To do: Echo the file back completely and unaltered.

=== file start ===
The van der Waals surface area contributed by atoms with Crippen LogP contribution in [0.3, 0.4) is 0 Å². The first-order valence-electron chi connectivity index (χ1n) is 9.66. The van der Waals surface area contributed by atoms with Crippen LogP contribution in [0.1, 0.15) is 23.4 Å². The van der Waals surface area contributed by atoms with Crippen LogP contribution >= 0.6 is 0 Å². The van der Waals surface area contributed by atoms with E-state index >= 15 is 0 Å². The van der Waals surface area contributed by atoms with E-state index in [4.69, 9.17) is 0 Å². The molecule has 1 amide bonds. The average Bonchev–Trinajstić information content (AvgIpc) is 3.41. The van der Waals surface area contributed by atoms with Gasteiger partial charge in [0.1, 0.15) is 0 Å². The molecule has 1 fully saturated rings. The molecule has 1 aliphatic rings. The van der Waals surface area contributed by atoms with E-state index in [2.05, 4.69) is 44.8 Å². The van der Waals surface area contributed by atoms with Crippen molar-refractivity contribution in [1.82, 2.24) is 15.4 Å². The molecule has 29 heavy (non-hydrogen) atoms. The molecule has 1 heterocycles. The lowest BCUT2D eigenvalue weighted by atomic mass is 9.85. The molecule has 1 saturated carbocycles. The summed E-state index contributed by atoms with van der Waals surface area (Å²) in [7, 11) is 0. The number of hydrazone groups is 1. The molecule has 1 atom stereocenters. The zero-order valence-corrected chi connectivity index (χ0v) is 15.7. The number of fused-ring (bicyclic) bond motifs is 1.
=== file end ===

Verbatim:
The van der Waals surface area contributed by atoms with Crippen LogP contribution in [0.3, 0.4) is 0 Å². The first-order valence-electron chi connectivity index (χ1n) is 9.66. The van der Waals surface area contributed by atoms with Crippen LogP contribution in [0.1, 0.15) is 23.4 Å². The van der Waals surface area contributed by atoms with Crippen LogP contribution >= 0.6 is 0 Å². The van der Waals surface area contributed by atoms with E-state index >= 15 is 0 Å². The van der Waals surface area contributed by atoms with E-state index in [4.69, 9.17) is 0 Å². The molecule has 1 amide bonds. The average Bonchev–Trinajstić information content (AvgIpc) is 3.41. The van der Waals surface area contributed by atoms with Gasteiger partial charge in [0.1, 0.15) is 0 Å². The molecule has 1 fully saturated rings. The molecule has 1 aliphatic rings. The van der Waals surface area contributed by atoms with E-state index in [2.05, 4.69) is 44.8 Å². The van der Waals surface area contributed by atoms with Crippen molar-refractivity contribution in [1.82, 2.24) is 15.4 Å². The molecule has 29 heavy (non-hydrogen) atoms. The molecule has 1 heterocycles. The lowest BCUT2D eigenvalue weighted by atomic mass is 9.85. The molecule has 1 saturated carbocycles. The summed E-state index contributed by atoms with van der Waals surface area (Å²) in [7, 11) is 0. The number of hydrazone groups is 1. The molecule has 1 atom stereocenters. The zero-order valence-corrected chi connectivity index (χ0v) is 15.7. The number of fused-ring (bicyclic) bond motifs is 1.